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Utilities pitch state’s largest solar, battery storage project with $650M Dane County proposal

We Energies and Wisconsin Public Service are planning to develop in Dane County a nearly $650 million solar and battery-storage project that would be the state’s largest when built.

The proposed Koshkonong Solar Energy Center would include 300 megawatts of solar and 165 megawatts of battery storage in a 6,400-acre area in the towns of Christiana and Deerfield in Dane County. We Energies and Wisconsin Public Service would own 90% of the project while Madison Gas and Electric would own the remaining 10%. The utilities would purchase the project from Chicago-based Invenergy.

The Koshkonong project is the third major solar and battery storage development We Energies and Wisconsin Public Service have announced this year. The utilities in March announced plans to develop a $446 million solar farm and battery-storage center in Rock and Walworth counties and previously announced plans to purchase the $426 million Paris Solar Farm in Kenosha County.

The trio of projects are part of WEC Energy Group’s plans to invest $2 billion in renewable-energy projects by 2025, and come as the company plans to retire 1,800 megawatts of fossil-fuel generation in the next five years by closing part of its coal-fired plant in Oak Creek. The utility estimates its move away from coal-fired power generation could save ratepayers about $1 billion over the next two decades.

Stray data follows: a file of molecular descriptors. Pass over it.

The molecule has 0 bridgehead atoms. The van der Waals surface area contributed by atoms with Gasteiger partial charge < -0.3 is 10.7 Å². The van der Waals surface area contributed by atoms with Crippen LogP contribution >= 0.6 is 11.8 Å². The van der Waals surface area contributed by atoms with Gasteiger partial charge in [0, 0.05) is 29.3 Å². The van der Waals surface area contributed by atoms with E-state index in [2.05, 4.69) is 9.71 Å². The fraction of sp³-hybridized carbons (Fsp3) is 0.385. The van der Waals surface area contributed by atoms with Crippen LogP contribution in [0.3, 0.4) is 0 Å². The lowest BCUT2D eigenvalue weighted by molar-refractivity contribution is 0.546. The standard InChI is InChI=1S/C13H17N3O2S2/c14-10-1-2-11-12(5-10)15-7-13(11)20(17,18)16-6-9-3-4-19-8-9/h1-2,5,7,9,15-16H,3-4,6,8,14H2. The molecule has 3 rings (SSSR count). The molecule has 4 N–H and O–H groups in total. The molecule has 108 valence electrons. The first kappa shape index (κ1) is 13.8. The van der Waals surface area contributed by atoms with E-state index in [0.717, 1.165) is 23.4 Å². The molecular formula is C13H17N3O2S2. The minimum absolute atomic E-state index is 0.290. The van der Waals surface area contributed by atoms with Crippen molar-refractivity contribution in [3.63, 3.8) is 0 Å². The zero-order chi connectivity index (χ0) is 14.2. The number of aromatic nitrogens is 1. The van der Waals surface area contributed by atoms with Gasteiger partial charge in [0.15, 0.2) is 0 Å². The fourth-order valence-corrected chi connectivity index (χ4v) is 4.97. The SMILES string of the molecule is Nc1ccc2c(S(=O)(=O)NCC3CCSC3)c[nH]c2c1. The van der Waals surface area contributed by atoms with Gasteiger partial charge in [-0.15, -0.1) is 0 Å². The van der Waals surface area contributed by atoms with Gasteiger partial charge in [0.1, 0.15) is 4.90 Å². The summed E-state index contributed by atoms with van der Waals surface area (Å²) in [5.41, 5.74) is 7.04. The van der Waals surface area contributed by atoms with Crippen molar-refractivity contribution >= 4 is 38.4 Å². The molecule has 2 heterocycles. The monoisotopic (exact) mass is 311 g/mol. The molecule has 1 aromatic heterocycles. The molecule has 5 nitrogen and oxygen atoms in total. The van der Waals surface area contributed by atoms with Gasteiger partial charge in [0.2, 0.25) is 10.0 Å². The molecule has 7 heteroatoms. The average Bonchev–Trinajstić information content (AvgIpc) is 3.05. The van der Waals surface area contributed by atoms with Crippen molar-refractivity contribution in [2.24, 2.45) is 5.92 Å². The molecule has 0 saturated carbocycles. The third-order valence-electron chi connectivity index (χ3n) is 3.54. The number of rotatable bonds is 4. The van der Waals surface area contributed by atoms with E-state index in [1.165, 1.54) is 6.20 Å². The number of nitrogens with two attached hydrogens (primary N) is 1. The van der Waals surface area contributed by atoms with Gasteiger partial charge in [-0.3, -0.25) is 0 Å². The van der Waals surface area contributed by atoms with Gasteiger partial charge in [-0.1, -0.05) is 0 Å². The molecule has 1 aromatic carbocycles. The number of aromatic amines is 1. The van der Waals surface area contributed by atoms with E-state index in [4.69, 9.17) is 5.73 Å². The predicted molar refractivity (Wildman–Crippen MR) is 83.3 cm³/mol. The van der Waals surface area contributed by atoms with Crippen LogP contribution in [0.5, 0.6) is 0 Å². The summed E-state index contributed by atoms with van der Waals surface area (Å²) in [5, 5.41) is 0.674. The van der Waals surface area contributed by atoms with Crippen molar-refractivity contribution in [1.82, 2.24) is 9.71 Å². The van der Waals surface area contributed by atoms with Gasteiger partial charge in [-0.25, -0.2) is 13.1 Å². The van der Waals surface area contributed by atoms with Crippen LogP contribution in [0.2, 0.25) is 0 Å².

“The Koshkonong project is another key component in our effort to build a sustainable future and ensure electric reliability in the region,” said Tom Metcalfe, president of We Energies and WPS, in a statement. “We saw this winter in Texas and other states the dangerous results when people are without heat and power. Our focus on investing in affordable, reliable and clean energy means customers will have the energy they need when they need it.”

The utilities last week filed the project with the Wisconsin Public Service Commission, which must sign off on the plan. Construction could begin as soon as 2022 with the commission’s approval, and the project is expected to be operational in 2024.

Invenergy’s plans call for solar panels to occupy 2,300 acres. The developer said in an application filed with the PSC that it has acquired about 4,600 acres needed for the 6,400-acre project.

The proposed project is the latest in a string of large solar arrays utilities are developing as they move away from the generation of energy with fossil fuels. All five of Wisconsin’s investor-owned utilities have pledged to go carbon-neutral by 2050.

Alliant Energy, for instance, won approval last month to develop more than $900 million worth of solar using six different projects as part of a plan to develop 1,000 megawatts of solar by 2023. Alliant also announced plans in late March to spend about $500 million on six more projects to reach its 1,000-megawatt commitment. The utility plans to invest in solar as it moves to retire two coal plants, the Edgewater plant in Sheboygan and the Colombia County coal plant.

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